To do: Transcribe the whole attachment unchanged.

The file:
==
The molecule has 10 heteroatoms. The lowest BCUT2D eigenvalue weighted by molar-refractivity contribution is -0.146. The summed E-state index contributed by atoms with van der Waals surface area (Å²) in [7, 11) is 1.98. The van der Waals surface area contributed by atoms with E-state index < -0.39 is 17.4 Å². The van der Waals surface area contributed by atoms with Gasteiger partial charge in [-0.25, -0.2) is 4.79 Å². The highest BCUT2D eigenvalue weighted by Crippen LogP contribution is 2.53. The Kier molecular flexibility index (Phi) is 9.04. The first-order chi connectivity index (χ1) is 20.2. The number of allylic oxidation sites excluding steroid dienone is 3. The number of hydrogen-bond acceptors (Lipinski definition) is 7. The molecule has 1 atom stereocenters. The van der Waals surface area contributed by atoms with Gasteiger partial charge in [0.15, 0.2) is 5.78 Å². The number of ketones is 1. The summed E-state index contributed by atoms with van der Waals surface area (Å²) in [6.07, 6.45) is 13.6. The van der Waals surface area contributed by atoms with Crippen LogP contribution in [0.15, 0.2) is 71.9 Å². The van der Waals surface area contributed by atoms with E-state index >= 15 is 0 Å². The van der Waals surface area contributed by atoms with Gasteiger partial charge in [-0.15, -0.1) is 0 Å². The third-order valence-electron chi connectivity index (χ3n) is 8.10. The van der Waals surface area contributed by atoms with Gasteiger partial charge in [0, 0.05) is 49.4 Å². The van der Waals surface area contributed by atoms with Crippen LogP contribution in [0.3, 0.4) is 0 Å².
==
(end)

The molecule has 10 heteroatoms. The lowest BCUT2D eigenvalue weighted by molar-refractivity contribution is -0.146. The summed E-state index contributed by atoms with van der Waals surface area (Å²) in [7, 11) is 1.98. The van der Waals surface area contributed by atoms with E-state index < -0.39 is 17.4 Å². The van der Waals surface area contributed by atoms with Gasteiger partial charge in [-0.25, -0.2) is 4.79 Å². The highest BCUT2D eigenvalue weighted by Crippen LogP contribution is 2.53. The Kier molecular flexibility index (Phi) is 9.04. The first-order chi connectivity index (χ1) is 20.2. The number of allylic oxidation sites excluding steroid dienone is 3. The number of hydrogen-bond acceptors (Lipinski definition) is 7. The molecule has 1 atom stereocenters. The van der Waals surface area contributed by atoms with Gasteiger partial charge in [0.15, 0.2) is 5.78 Å². The number of ketones is 1. The summed E-state index contributed by atoms with van der Waals surface area (Å²) in [6.07, 6.45) is 13.6. The van der Waals surface area contributed by atoms with Crippen LogP contribution in [0.15, 0.2) is 71.9 Å². The van der Waals surface area contributed by atoms with E-state index >= 15 is 0 Å². The van der Waals surface area contributed by atoms with Gasteiger partial charge in [-0.15, -0.1) is 0 Å². The third-order valence-electron chi connectivity index (χ3n) is 8.10. The van der Waals surface area contributed by atoms with Gasteiger partial charge in [0, 0.05) is 49.4 Å². The van der Waals surface area contributed by atoms with Crippen LogP contribution in [0.3, 0.4) is 0 Å².